The office closed at 1 p.m. and people scattered quickly on this Christmas Eve. Most of the talk today was about who was making what and for whom.
In my house, Husband is the Chief Cook and I’m the Bottle washer. Food, prepared with love and care, is a gift as much as any precious jewel.
He’s been preparing for our Christmas Day meal for at least a month. He has the recipe books out and marked and a list of the menu on the refrigerator door.
Yesterday he made homemade pie crusts and then filled them with “Aunt Belle’s Sugar Cream Pie.” No one in my generation ever knew Aunt Belle. I’m not sure what limb of the family tree she sits on. My Dad had this recipe from his sister -- who has been gone for 9 or ten years -- and Husband makes it for my dad. I just cannot imagine too many son-in-laws do this for their father-in-law.
Husband once made banana pudding (with Nilla Wafers) for Dad in a pink Depression glass bowl that his mother used for banana pudding. Depression glass was available everywhere in the 1930s, and now is a valuable treasure from those times.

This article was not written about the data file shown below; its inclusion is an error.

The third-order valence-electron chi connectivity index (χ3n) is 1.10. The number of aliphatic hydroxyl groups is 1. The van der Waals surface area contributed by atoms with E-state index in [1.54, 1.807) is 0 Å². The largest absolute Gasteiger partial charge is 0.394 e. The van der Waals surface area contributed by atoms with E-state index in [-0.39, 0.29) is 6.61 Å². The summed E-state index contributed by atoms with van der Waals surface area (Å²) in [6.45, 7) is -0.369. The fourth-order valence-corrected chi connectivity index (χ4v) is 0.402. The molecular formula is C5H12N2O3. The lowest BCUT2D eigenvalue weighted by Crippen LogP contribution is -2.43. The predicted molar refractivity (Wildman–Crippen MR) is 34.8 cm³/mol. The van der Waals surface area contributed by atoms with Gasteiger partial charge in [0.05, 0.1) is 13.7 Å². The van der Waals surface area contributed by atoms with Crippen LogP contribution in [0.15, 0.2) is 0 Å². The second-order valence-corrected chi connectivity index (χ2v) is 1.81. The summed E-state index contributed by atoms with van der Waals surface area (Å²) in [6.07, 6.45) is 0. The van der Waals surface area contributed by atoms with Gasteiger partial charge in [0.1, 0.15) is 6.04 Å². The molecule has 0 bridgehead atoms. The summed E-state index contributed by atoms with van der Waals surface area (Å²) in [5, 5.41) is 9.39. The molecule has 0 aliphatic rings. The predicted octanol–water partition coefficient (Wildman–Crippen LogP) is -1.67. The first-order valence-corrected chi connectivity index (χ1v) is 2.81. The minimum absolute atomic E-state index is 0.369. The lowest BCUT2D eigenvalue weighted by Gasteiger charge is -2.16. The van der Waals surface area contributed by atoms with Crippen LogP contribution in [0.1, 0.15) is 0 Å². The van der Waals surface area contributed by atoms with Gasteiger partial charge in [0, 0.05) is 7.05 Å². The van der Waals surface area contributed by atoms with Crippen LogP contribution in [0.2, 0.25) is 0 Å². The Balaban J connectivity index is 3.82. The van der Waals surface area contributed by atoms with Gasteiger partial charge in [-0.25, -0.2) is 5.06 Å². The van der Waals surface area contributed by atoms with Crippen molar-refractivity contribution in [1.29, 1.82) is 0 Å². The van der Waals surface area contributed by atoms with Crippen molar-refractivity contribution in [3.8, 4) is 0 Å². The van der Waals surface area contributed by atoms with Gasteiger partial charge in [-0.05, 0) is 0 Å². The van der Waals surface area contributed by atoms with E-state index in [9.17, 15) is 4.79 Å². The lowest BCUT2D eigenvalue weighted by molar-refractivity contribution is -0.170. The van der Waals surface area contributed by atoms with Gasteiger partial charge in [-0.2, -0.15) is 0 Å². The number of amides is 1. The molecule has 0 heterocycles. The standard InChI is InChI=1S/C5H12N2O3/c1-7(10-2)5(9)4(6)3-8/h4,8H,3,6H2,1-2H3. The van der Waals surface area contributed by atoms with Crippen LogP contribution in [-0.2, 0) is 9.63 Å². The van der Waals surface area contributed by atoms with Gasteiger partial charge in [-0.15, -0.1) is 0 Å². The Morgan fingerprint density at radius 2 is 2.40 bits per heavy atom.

Husband made all desserts yesterday -- a homemade strawberry cake with nearly two pounds of strawberries in the batter. And of course, Cherry Delight, his family's favorite and filled with decadent "Delight."
Today he’s made scalloped corn, green bean casserole, and Waldorf salad. Tomorrow he’ll bake a ham with a special glaze and “cheesy” potatoes. Not those frou-frou potatoes with the white sauce, but good old Hoosier comfort food with “real” Velveeta. Real cheesy. Another ticket stamped on our ride to Carb City.
I looked in the upstairs fridge and saw cold bottles of a special ale my brother likes, and I know he has chocolates hidden somewhere for my mother.
Now he’s taking a much deserved Christmas Eve nap before we head to the local Japanese steak house for a night of hibachi magic.
My contribution for our guests tomorrow: Chex Mix. I can’t screw that up too badly.
My Husband’s gifts of planning and loving care over this meal are a huge gift to all of us. Merry Christmas, honey.
Quoth the raven.